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Ballyhoo, Buckaroo, and Spuds: Ingenious Tales of Words and Their Origins

Ballyhoo, Buckaroo, and Spuds: Ingenious Tales of Words and Their Origins Cover

 

Synopses & Reviews

Publisher Comments:

The real story of a word or phrases origin and evolution is often much stranger—and much more humorous—than the commonly accepted one; the many entries will certainly leave you “happy as a clam.” Happy as a clam? Really, whats so happy about being a clam? The saying makes much more sense when its paired with its missing second half: “at high water.” Now a clam at high water is a safe clam, and thus a happy clam. From the bawdy to the sublime, Quinions explanations and delightful asides truly prove that the “proof is in the pudding.”

Review:

"Logophile Quinion, who writes a column about new words for the Daily Telegraph, proves his knowledge of familiar phrases in this energetic look at common English words and idioms. The first known use of the term 'cut and dried,' for example, occurred in 1710, in reference to an uninspired sermon; like herbs precut for sale in markets, the sermon lacked freshness. The notion of a 'graveyard shift' did not arise from Victorian-era workers minding cemeteries to make sure people weren't accidentally buried alive ('I love such stories, complete and utter hogwash though they are,' notes the author), but dates from the early years of the 20th century, and is merely an evocative term for the night shift. From 'Akimbo' (perhaps Old Norse in origin) to 'Zzxjoanw' (an etymological hoax rather than a real word), Quinion tours the English language, not always offering definitive answers but generally providing the next best thing: good theories." Publishers Weekly (Copyright Reed Business Information, Inc.)

Book News Annotation:

In polite society, should one chunder from the poop deck? When did "harlot" get a sex change? Is writing "hairbrained" harebrained? Quinion, expert on new words and host of the word origin web site for the Oxford English Dictionary, lets the cat out of the bag by answering these and other questions about some truly odd bits of language. Quinion is unique in that he is honest. He freely admits we may never know the true origin of the word "jazz," and gives logical reasons why some folklore about word origins should be reserved for midnight recitations at crossroads during wart-curing rituals.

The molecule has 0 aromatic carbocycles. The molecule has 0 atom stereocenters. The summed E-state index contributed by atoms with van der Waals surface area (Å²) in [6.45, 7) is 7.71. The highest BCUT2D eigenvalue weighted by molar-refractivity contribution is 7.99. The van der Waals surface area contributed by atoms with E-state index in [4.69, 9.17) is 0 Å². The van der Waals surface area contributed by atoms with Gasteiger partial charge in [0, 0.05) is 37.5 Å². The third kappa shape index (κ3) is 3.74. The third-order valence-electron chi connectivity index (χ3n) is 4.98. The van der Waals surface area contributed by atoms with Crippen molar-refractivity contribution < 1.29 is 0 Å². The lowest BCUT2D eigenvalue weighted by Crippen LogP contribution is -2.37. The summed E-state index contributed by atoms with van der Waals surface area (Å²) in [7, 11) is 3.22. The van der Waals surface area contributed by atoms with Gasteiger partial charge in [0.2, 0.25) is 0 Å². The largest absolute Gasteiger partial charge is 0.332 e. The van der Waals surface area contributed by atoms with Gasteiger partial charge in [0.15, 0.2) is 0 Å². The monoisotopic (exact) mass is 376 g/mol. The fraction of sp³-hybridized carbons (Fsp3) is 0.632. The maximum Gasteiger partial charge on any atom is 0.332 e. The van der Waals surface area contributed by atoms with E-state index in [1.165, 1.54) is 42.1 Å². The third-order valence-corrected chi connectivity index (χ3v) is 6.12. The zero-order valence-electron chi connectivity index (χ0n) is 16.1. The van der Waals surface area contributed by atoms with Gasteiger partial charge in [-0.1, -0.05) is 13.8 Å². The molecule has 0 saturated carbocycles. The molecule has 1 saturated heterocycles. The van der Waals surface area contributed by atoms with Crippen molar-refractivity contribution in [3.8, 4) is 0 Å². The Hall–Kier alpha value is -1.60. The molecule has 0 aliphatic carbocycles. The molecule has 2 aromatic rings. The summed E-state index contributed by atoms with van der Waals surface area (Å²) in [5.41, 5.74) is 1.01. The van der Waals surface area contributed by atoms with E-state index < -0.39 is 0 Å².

Annotation ©2004 Book News, Inc., Portland, OR (booknews.com)

About the Author

Michael Quinion hosts and writes the World Wide Words Web site and is a contributor to the Oxford English Dictionairy.

Product Details

ISBN:
9781588342195
Editor:
Quinion, Michael
Publisher:
Smithsonian Books (DC)
Editor:
Quinion, Michael
Author:
QUINION M
Author:
Quinion, Michael
Subject:
Etymology
Subject:
English language -- Etymology.
Subject:
Linguistics - Etymology
Subject:
General Language Arts & Disciplines
Subject:
Reference-Etymology
Publication Date:
20041031
Binding:
HARDCOVER
Grade Level:
General/trade
Language:
English
Pages:
224
Dimensions:
9.2 x 6 x 1 in 1.125 lb

Related Subjects


Reference » Etymology
Reference » General
Reference » Words on Words

Ballyhoo, Buckaroo, and Spuds: Ingenious Tales of Words and Their Origins
0 stars - 0 reviews
$ In Stock
Product details 224 pages Smithsonian Books - English 9781588342195 Reviews:
"Publishers Weekly Review" by , "Logophile Quinion, who writes a column about new words for the Daily Telegraph, proves his knowledge of familiar phrases in this energetic look at common English words and idioms. The first known use of the term 'cut and dried,' for example, occurred in 1710, in reference to an uninspired sermon; like herbs precut for sale in markets, the sermon lacked freshness. The notion of a 'graveyard shift' did not arise from Victorian-era workers minding cemeteries to make sure people weren't accidentally buried alive ('I love such stories, complete and utter hogwash though they are,' notes the author), but dates from the early years of the 20th century, and is merely an evocative term for the night shift. From 'Akimbo' (perhaps Old Norse in origin) to 'Zzxjoanw' (an etymological hoax rather than a real word), Quinion tours the English language, not always offering definitive answers but generally providing the next best thing: good theories." Publishers Weekly (Copyright Reed Business Information, Inc.)
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